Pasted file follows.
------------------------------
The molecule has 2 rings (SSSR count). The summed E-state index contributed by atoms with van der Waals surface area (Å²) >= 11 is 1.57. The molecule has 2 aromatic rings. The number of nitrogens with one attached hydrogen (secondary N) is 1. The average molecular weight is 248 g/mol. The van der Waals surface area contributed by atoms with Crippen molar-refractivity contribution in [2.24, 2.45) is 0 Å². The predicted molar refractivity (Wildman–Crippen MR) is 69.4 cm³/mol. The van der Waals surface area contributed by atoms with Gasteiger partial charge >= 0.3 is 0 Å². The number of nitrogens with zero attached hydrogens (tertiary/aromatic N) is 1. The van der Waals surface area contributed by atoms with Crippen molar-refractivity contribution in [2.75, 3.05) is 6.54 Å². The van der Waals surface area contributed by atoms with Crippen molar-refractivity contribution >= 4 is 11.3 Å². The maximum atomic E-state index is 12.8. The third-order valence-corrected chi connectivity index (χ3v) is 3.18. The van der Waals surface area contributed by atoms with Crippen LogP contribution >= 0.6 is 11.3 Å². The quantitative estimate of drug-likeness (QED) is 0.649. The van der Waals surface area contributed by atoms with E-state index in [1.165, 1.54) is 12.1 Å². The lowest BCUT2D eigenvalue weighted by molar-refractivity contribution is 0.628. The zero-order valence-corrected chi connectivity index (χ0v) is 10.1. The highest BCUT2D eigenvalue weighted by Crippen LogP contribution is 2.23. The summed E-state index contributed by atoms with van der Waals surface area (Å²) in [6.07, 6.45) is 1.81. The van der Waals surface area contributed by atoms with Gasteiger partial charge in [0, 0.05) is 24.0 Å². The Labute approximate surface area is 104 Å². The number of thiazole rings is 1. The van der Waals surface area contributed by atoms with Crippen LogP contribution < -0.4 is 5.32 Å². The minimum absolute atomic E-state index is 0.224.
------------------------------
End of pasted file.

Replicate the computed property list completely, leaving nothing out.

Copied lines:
The molecule has 2 rings (SSSR count). The summed E-state index contributed by atoms with van der Waals surface area (Å²) >= 11 is 1.57. The molecule has 2 aromatic rings. The number of nitrogens with one attached hydrogen (secondary N) is 1. The average molecular weight is 248 g/mol. The van der Waals surface area contributed by atoms with Crippen molar-refractivity contribution in [2.24, 2.45) is 0 Å². The predicted molar refractivity (Wildman–Crippen MR) is 69.4 cm³/mol. The van der Waals surface area contributed by atoms with Gasteiger partial charge >= 0.3 is 0 Å². The number of nitrogens with zero attached hydrogens (tertiary/aromatic N) is 1. The van der Waals surface area contributed by atoms with Crippen molar-refractivity contribution in [2.75, 3.05) is 6.54 Å². The van der Waals surface area contributed by atoms with Crippen molar-refractivity contribution >= 4 is 11.3 Å². The maximum atomic E-state index is 12.8. The third-order valence-corrected chi connectivity index (χ3v) is 3.18. The van der Waals surface area contributed by atoms with Crippen LogP contribution >= 0.6 is 11.3 Å². The quantitative estimate of drug-likeness (QED) is 0.649. The van der Waals surface area contributed by atoms with E-state index in [1.165, 1.54) is 12.1 Å². The lowest BCUT2D eigenvalue weighted by molar-refractivity contribution is 0.628. The zero-order valence-corrected chi connectivity index (χ0v) is 10.1. The highest BCUT2D eigenvalue weighted by Crippen LogP contribution is 2.23. The summed E-state index contributed by atoms with van der Waals surface area (Å²) in [6.07, 6.45) is 1.81. The van der Waals surface area contributed by atoms with Gasteiger partial charge in [0, 0.05) is 24.0 Å². The Labute approximate surface area is 104 Å². The number of thiazole rings is 1. The van der Waals surface area contributed by atoms with Crippen LogP contribution < -0.4 is 5.32 Å². The minimum absolute atomic E-state index is 0.224.